Scotland vs England: Harry Kane and Leigh Griffiths give drab game a thrilling ending it did not deserve

Scotland 2 England 2: After 87 minutes of mediocrity, this fixture was given one of the most dramatic finishes in its long history

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It was scarcely the ending the game deserved, as Harry Kane remarkably denied Scotland the win they probably felt they deserved. England nevertheless stay fully on track at the top of their World Cup group for qualification after this 2-2 draw, and Gordon Strachan stays in his job.

They were the main conclusions from a mostly forgettable 90 minutes that still somehow ended with one of the most thrilling finales this historic fixture has ever seen. For a brief few minutes of stoppage time, at an utterly rocking Hampden Park, it seemed like Scotland were genuinely on the brink of something special too; something that would be talked about for years - albeit in a celebratory way.

Leigh Griffiths had certainly provided something special with two brilliant free-kicks in the 87th and 90th minutes that both caught the hapless Joe Hart out, before Kane showed why he’s currently one of the finest forwards in the world by completely outmanoeuvring the Scottish defence to send home Raheem Sterling’s supreme cross. It was as if the ground had suddenly deflated, although that was far more in-keeping with the rest of this match.

It was the oddity of a 2-2 draw with three remarkable goals in the last few minutes and such a brilliant spectacle, too. Beyond that climax, there wasn’t actually that much to say about. You could call it a classic derby, but that also meant it was very far from a classic. It was previously lamented this was only the third time this fixture has been played north of the border in the last 28 years, this was an advertisement to actually stage it less frequently.

For all the history to it, it ultimately made you remember that this was a match between two sides managed by coaches who had overseen Middlesbrough in the Championship. It so often felt exactly like that.

Strachan had said that this match had moved on from the days when a side would set their stall out by trying to “get intae them” but that was pretty much all Scotland had in response: a lot of running about and strong challenges, but not much quality to it. England, at the same time, didn’t have all that much shape either and it is something that remains a concern.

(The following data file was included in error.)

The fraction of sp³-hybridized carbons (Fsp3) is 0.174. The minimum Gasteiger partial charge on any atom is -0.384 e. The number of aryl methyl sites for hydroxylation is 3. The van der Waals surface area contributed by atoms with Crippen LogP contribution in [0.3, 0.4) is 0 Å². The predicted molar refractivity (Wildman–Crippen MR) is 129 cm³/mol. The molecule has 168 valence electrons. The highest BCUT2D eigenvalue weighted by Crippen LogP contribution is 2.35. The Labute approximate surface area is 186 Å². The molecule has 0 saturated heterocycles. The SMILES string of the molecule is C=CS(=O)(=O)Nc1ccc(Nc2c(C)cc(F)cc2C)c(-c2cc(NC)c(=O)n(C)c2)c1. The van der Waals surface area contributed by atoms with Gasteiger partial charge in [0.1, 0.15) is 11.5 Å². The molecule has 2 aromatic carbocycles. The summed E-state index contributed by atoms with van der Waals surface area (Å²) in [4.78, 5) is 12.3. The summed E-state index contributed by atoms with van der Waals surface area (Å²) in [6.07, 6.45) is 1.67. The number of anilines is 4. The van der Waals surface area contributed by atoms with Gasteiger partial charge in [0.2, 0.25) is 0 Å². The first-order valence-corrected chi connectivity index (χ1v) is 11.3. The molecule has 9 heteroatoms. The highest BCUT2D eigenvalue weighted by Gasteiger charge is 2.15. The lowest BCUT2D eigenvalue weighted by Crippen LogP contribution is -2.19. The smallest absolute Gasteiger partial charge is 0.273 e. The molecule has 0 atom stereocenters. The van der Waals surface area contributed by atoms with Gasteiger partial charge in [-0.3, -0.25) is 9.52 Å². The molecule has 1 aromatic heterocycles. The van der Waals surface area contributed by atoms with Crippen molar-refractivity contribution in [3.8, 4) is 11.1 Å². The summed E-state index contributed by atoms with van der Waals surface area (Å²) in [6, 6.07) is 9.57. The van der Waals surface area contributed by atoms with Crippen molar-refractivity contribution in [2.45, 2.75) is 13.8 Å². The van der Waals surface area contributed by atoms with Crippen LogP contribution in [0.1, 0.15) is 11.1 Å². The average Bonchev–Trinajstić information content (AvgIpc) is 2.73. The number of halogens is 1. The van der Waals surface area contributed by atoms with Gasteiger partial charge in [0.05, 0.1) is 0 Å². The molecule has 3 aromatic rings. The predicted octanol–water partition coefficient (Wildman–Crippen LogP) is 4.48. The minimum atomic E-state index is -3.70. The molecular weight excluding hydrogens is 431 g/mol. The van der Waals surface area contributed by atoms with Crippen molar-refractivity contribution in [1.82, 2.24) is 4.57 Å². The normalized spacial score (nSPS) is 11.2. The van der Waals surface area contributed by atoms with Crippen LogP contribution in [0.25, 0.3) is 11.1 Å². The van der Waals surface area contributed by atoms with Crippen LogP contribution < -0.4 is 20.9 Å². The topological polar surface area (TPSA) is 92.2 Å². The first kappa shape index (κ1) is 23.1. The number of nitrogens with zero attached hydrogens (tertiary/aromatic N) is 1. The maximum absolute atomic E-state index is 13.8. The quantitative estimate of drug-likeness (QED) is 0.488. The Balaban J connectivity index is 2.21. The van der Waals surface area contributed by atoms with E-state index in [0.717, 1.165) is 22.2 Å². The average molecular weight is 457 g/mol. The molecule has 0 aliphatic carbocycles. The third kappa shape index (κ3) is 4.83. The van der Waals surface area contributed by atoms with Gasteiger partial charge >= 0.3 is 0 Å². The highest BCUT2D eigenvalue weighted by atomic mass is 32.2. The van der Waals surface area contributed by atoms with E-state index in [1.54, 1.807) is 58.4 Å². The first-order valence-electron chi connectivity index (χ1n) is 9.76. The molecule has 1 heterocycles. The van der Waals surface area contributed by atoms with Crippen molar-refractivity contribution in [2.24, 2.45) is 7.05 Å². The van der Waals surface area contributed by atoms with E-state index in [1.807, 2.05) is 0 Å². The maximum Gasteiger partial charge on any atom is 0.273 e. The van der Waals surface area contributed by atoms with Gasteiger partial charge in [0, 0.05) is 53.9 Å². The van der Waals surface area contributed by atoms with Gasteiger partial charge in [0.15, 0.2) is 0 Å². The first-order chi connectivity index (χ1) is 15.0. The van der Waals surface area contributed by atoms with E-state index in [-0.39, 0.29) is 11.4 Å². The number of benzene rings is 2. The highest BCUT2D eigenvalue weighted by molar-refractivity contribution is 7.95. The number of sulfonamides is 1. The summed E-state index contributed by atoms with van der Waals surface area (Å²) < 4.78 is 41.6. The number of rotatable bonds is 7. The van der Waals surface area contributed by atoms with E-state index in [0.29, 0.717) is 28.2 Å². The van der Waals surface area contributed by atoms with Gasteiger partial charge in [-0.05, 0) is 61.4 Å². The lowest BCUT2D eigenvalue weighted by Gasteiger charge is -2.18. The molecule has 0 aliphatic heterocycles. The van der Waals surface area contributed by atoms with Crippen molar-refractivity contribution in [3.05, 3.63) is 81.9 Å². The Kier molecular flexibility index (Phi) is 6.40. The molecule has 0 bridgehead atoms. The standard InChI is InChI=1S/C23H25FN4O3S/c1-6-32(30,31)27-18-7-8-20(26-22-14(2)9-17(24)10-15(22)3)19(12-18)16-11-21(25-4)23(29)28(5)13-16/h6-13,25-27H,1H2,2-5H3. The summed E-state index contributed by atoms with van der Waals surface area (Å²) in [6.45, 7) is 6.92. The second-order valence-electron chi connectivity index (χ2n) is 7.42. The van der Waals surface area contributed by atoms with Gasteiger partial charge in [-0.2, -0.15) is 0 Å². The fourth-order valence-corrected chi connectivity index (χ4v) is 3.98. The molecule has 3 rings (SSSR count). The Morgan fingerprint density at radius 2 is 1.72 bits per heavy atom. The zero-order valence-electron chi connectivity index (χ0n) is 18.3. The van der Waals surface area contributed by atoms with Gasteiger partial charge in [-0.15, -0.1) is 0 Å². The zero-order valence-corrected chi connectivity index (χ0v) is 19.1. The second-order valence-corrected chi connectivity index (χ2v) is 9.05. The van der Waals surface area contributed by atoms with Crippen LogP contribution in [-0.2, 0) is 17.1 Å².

Griffiths' late strikes had Hampden rocking (Getty)

Southgate is genuinely doing an admirable job of trying to bring this team along and trying to introduce a proper football identity, but the fundamental problem is that they seem to lack a controlling midfield - or even a controlling midfielder. How England could do with the Michael Carrick that was overlooked for so long now.

With Eric Dier in the middle and Southgate opting for Jake Livermore for a specific role, it meant there was just not that much direction to England’s play. They badly need someone to pin it together - to turn this collection of good Premier League players into proper collective - or Southgate will have to innovate.

For his part, the England manager did exactly that and responded well with the decision that put his side ahead. Up until then, Southgate’s men had generally only had flashes of chances, the kind of play that happens when you have good individuals but not yet a fully functioning unit. Kane probably could had two in the first half, while a laboured Dele Alli looked a completely different player to the exhilarating presence we’ve seen for Tottenham Hotspur this season.

Southgate had Kane to thank at the final whistle (Getty)

Adam Lallana drove wide and Livermore then hit the post but it was just as Scotland sensed they might actually get something from this game - Griffiths going down under a challenge from Kyle Walker that might have been a penalty - that Southgate astutely sensed something had to change. Alex Oxlade-Chamberlain was brought on for a Marcus Rashford who was isolated out on the wing, and then brought out the first goalkeeping error of the game, as Craig Gordon so poorly clasped at the Arsenal midfielder’s shot.

That made it 1-0 England and looked to be that until the 87th minute, when mayhem ensued. It was certainly mayhem in the stands when Griffiths completely caught out Hart, before doing exactly the same moments later, and leading to an even more raucous reaction.

Sterling and Kane, however, showed a much cooler reaction. As Scotland were trying to collect themselves, Sterling sent in a supreme ball for the Spurs striker to finish. England had another point, Scotland had another lament.

Scotland: Gordon, Berra, Mulgrew, Tierney, Anya (Martin 81), Morrison (McArthur 45), Brown, Robertson, Snodgrass (Fraser 67), Armstrong, Griffiths.

Substitutes not used: Marshall, Naismith, Bannan, Fletcher, Forrest, Martin, Hamilton, Cairney, Reynolds.

England: Hart, Walker, Smalling, Cahill, Bertrand, Livermore (Defoe 90+5), Dier, Rashford (Oxlade-Chamberlain 65), Alli (Sterling 84), Lallana, Kane.

Substitutes not used: Trippier, Forster, Lingard, Gibson, Stones, Jones, Cresswell, Heaton, Butland.

Referee: Paolo Tagliavento